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I imagine that in じゃんけんぽん, けん corresponds to which I interpret as "fist" which is "rock".

Do じゃん and ぽん correspond to "scissors" and "paper" ?

If not, then do the individual parts of じゃん, けん and ぽん mean anything on their own or are they derived from another word?

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up vote 3 down vote accepted

According to this article, "じゃんけんぽん" is a corruption of the Chinese pronunciation of "両拳碰, which is pronounced in Cantonese "loeng kyun pung". 碰 in Chinese means "to collide" or "to clash", so the full phrase means "two fists collide".

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m.youtube.com/watch?v=yL3lJfpenAc&t=57s – user458 Aug 3 '12 at 23:26
@sawa. That's pretty funny considering the context of じゃんけんぽん. "It's a primitive clash, venting years of frustrations, bravely we hope against all hope, there is so much at stake" And so we shall settle it with a game of じゃんけん. – Flaw Aug 4 '12 at 12:03

The names for the hand signals are グー(rock), チョキ (scissors), and パー (paper). I don't know where these words come from, but I've never heard じゃん, けん, or ぽん to refer to them individually, just the game. (The reverse isn't true, though. I've heard the game be referred to as グーチョキパー)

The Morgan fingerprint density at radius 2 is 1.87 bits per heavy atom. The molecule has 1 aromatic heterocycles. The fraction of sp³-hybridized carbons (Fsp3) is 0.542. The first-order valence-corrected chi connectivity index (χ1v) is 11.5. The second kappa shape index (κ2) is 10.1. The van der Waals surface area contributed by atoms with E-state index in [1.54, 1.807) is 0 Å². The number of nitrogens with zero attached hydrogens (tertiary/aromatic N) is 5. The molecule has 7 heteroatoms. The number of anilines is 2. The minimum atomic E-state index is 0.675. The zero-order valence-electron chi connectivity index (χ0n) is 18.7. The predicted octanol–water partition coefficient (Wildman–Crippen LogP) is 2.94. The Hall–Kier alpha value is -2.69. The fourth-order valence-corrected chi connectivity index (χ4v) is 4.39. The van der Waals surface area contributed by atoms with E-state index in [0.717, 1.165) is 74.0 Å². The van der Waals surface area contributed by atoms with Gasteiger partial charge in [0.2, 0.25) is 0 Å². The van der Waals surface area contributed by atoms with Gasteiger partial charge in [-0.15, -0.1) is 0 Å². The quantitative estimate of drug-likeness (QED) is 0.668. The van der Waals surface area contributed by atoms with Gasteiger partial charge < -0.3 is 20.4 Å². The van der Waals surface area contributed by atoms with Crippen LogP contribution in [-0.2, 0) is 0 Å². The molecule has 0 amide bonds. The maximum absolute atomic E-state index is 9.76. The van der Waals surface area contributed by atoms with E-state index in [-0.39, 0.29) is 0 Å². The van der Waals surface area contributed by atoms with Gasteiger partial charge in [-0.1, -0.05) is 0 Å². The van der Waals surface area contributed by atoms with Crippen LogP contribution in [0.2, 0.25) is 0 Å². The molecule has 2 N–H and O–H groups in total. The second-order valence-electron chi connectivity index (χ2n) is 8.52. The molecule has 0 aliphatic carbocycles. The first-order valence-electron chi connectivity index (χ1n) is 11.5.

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Thanks for editing. Nitpicking: “on-yomi” means a reading of a kanji letter which arises from Chinese pronunciation, and it is not correct to use here because we are not talking about a reading of a kanji (although depending on the origin of じゃんけんポン, the ポン part may be actually a reading of a kanji). – Tsuyoshi Ito Aug 3 '12 at 22:02
@Tsuyoshi: Oh, I'm sorry, what I mean was when I make kanji flashcards I type out the on-yomi in katakana, and it's always (for example) グウ, not グー :) – silvermaple Aug 4 '12 at 1:25
Ah, now I see what you meant. If you write the readings of, say, kanji 偶, then they will be something like “グウ, たま.” – Tsuyoshi Ito Aug 6 '12 at 12:01

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